FogQuest helped Hangar 1 install fog catchers around the Bay Area—one between Twin Peaks and Mt. Sutro, another in the Presidio of San Francisco, and a third in the hills of Berkeley’s Tilden Regional Park—and thus began the long, slow process that is condensation capture. Each array collects one to three liters a day each—“four when we’re really sopped in,” explains Shoemaker. “You have to be right on top of a mountain, with no trees and no buildings around, but it still took six months to collect enough fog for the 2,756 bottles of Fog Point we wanted to debut.”

In the meantime, Shoemaker bought out 2012’s full supply of a coveted white grenache blend from her partners at Bonny Doon Winery, and loaded it all into the giant copper column still serving as the centerpiece of Hangar 1’s space, located at a repurposed Alameda Island naval station facing the San Francisco skyline. Shoemaker distilled the wine to 190 proof and, once she finally could, tempered it with the carbon-filtered, boiled, and then refiltered fog water. “It still maintained a lot of salinity from the ocean and mineral characteristics,” Shoemaker says, adding that the fog water reminded her of “the smell of warm wet stones on a hike in the summertime.” Once the blend had distilled down to 80 proof, Shoemaker bottled her blends of biodynamically farmed wine and fog water, labeled them, and last May put Fog Point on the market, for $125 per 750ml pop—a tag that initially made the two-buck-chuckswiller in me gasp.

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After a couple sips of the strongly flavored vodka, however, I had to admit that Fog Point goes down as easy as brandy. Its taste is full-bodied, fresh, and almost healthy, in that mineralizing, spa-water kind of way. One thing was made clear as vodka: This was no two-drops-of-fog kind of gimmick. Hangar 1’s “crazy experiment,” as Shoemaker describes it, is in fact supplying FogQuest with crucial data to analyze the viability of widespread fog collection for California drinking water—thus begging the question of whether future Golden State generations could conceivably have vodka to credit with survival of thecoming mega drought.

Shoemaker admits to initial fears that jaded imbibers might be skeptical of yet another high-end novelty product. While she describes the fog-harvesting process as “insanely inexpensive,” the collection process, as mentioned, is time-costly. Plus, there’s a built-in trial-and-error component, as the fog, Shoemaker says, “tastes a little different from each location” and has to be captured from “the perfect spot.” The Tilden Park collectors, for instance, kept falling at first, due to strong winds. “We had to find ways of positioning them without damaging any plants at the park.”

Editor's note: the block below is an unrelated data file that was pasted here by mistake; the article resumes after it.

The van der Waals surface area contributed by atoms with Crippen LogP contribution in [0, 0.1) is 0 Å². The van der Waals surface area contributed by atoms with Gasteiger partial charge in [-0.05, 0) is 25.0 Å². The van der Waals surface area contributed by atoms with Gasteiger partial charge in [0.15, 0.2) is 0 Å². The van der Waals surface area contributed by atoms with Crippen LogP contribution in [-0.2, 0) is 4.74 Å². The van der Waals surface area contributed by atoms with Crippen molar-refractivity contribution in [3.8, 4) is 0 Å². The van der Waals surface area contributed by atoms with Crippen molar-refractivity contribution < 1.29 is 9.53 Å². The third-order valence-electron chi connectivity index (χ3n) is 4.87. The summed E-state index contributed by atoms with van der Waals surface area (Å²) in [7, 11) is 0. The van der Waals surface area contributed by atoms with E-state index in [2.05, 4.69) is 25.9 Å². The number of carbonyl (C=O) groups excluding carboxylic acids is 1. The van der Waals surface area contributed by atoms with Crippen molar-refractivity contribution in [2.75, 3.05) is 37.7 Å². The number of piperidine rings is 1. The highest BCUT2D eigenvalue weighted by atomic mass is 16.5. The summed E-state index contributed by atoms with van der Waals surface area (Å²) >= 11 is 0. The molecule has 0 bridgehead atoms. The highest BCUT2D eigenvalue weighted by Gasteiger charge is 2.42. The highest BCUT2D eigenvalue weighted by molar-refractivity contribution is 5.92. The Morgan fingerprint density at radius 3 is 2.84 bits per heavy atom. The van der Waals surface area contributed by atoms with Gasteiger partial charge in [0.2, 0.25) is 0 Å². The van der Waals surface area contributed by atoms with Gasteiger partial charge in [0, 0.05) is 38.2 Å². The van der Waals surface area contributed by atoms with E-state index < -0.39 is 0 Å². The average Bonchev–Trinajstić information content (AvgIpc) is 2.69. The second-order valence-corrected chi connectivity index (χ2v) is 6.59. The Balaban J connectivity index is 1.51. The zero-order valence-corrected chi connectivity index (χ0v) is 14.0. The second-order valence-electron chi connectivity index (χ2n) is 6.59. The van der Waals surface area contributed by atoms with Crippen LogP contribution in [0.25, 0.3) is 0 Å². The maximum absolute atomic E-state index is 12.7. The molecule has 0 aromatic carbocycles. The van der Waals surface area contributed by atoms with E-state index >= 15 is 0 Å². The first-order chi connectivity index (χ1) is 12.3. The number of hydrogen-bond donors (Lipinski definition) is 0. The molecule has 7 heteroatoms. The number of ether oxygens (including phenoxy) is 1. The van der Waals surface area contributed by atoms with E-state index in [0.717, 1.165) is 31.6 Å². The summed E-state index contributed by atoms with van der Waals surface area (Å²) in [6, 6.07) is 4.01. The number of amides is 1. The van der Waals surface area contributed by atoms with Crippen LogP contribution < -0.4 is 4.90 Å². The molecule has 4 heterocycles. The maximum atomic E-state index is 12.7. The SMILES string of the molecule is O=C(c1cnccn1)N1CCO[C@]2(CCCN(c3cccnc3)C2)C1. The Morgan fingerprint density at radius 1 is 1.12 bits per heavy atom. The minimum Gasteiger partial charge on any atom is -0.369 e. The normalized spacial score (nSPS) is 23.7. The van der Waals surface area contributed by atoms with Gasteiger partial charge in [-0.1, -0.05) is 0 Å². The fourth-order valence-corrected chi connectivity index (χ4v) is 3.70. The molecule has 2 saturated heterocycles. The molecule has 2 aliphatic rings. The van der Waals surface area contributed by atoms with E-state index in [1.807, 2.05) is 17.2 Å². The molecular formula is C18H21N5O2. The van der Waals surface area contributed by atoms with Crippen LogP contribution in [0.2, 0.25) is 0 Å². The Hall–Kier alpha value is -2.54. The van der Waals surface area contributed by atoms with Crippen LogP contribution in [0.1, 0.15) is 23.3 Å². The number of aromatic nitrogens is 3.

The proof of those efforts, however, is fittingly high, as evidenced by Hangar 1’s online store, where Fog Point sold out within one week of its launch. “I love that consumers and even connoisseurs are buying into this,” Shoemaker says. “It tells me, as a distiller, that you can really push the limits of this age-old process.”

While Fog Point was initially planned as a one-time offering, the positive reception has Shoemaker eager to keep experimenting, with different wine blends, and with fog water harvested from additional potential sites, including Stinson Point, Mt. Tamalpais, and Sausalito’s Cavallo Point.

No word yet on whether the Golden Gate Bridge has a future in fog siphoning (is there any ceiling to quintessence?). Shoemaker, however, does plan to install a catcher (which, by the way, DIY-ers can conceivably make at home) on Hangar 1’s sun-splashed patio. While it’s nowhere near high enough to collect enough fog to distill with, Shoemaker says she’s “all about” finding more sustainable modes of watering the distillery’s garden.

Vodka love notwithstanding, we can certainly all drink to the earth’s health. Salud.